Tempe scored a major coup last year in the Valleywide retail war when it landed IKEA, an international furniture store. And the timing couldn’t have been better for a city on a losing streak.
In recent years, the city has watched the Arizona Cardinals and the Tostitos Fiesta Bowl agree to leave town for a new stadium in the West Valley.
The loss was a huge financial hit to the city that was also battling a shrinking sales tax base. Shoppers were passing on Tempe stores to spend their money at newer malls such as Chandler Fashion Square and the Desert Ridge Mall in north Phoenix. Starting today, however, Tempe hopes that the much-anticipated grand opening of IKEA will capture some of that lost sales tax revenue by winning back shoppers.
But last year, the pressure to bring IKEA to the city was enormous. With millions of dollars in tax revenue up for grabs, winning the store wasn’t going to be easy.
Other Valley cities were offering free land, millions of dollars in incentives and even baked goods to lure the company.
But in the end, the decision came down to a real estate maxim: Location, location, location. That, and a city willing to push hard to cut a deal.
The story of IKEA underscores the competitive environment that cities battle in to bring retail to their communities. While many public officials refuse to comment on the competitive atmosphere of recruiting retail stores, the stakes are high.
Valley cities depend on sales tax to fund basic city services as well as their police and fire departments.
The problem has grown so much that Phil Gordon, the mayor of Phoenix, recently called for an end to the retail wars.
Tempe Mayor Hugh Hallman also has promoted regional cooperation as a major theme of his administration and has been working with neighboring communities to hammer out an agreement that curbs the practice of tax incentive giveaways to developers.
The courting of IKEA began five years ago when Chandler officials sent the company a demographic breakdown of the city along with a box of brownies from a local bakery.
While the move did not sway IKEA officials, it did set a precedent.
During the next half-decade, Chandler continued sending baked goods with updated information on their community. “It’s very flattering,” said Joseph Roth, an IKEA spokesman. “But in the end, it’s a business decision, and we have to look out for what’s in our best interest in the long run.”
It eventually took Tempe $6.8 million to get IKEA, with the developers taking the lion’s share of incentives from the city. City documents show Tempe gave Tait Holdings $5 million. Ikea received $1.8 million.
Although company officials would not offer specific details, there were bigger offers from other cities. Had IKEA been seeking out larger incentive packages in the Valley, Roth said it would not have picked Tempe.
Although he did not name all of the Valley cities, Roth said other communities had more money and free land on the bargaining table.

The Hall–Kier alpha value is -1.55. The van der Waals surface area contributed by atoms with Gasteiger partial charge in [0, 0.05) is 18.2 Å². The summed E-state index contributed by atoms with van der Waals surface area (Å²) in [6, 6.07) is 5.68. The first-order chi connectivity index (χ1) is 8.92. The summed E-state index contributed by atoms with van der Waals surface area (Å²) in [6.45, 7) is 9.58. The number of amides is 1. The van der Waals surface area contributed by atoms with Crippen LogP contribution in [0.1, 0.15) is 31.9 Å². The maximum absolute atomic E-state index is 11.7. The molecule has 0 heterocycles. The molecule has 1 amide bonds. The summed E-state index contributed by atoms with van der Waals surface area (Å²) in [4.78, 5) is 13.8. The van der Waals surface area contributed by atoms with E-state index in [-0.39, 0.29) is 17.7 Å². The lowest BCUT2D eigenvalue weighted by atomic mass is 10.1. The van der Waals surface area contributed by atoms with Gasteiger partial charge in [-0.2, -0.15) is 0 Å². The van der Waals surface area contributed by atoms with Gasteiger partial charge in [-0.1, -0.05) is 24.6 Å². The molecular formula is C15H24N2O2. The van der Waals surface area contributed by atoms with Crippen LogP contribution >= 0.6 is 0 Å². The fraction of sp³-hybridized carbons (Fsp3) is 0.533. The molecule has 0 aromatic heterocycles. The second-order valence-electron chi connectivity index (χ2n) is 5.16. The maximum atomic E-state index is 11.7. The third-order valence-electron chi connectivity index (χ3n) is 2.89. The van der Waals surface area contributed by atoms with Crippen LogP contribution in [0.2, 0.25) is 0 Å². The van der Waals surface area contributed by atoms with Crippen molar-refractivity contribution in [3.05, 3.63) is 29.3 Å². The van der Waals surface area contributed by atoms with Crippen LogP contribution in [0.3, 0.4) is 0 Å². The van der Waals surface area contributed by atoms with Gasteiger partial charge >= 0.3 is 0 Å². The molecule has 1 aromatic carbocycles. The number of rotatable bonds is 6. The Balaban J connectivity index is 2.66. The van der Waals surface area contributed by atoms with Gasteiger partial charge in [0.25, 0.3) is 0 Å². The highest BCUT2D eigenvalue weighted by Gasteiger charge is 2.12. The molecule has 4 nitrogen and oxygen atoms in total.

Besides Tempe and Chandler, officials in Mesa acknowledged they talked with IKEA. Mesa was looking into the possibility of locating the store near Loop 202 and Dobson Road, city officials said.
“If we were looking for land, we wouldn’t be where we are right now,” Roth said. He said the company decided on the Warner Road and Interstate 10 location because of freeway access and high visibility.
Roth said he works with cities throughout the country and has experienced many differences in bargaining styles.
Western states, he said, are more willing to offer up incentives than states on the East Coast. The difference in the West comes down to dependance on sales tax, Roth said. Back East, cities rely heavily on property taxes to pay for community services.
“Western states are very much sales-tax oriented,” he added.
For Gilbert, ranked among the fastest-growing communities in the nation with a population over 100,000 for the past several years, expanding the sales tax base has been critical for supporting its population boom.
“Without sales taxes, there would be nothing left but to tax people’s homes,” Mayor Steve Berman said. Berman’s town is locked in a battle with neighboring Chandler over a proposed auto mall, which is expected to bring his town millions of dollars in revenue. Tempe uses nearly half of its sales tax to fund the police and fire departments, said City Manager Will Manley. The rest, he said, is spread out among other city services such as parks and recreation, development services and human resources. A year before landing IKEA, Tempe was tussling with Glendale to place the new Arizona Cardinals stadium on the northeast corner of Warner and I-10.
The city lost the stadium, but city officials say they won the larger prize. The city predicts IKEA will anchor the new Emerald Center, a mixed development area that could bring Tempe more than $127 million over the next 20 years.
“To me, it’s not just about IKEA, it’s about the other retail stores that they will attract,” Manley said. Garrett Newland, the economic development director for Chandler, said the city lost to Tempe because they could not offer freeway visibly. Had IKEA wanted to move into the Valley a couple of years earlier, Newland said the city could have placed the furniture store at I-10 and Ray Road. That location would have offered freeway visibility and 1 million square feet, and is one mile south of where IKEA decided to build in Tempe.
“The great thing about IKEA is the regional draw that the store brings,” Newland said. Newland, like other city officials throughout the Valley, expect IKEA to draw shoppers from as far away as Colorado and New Mexico.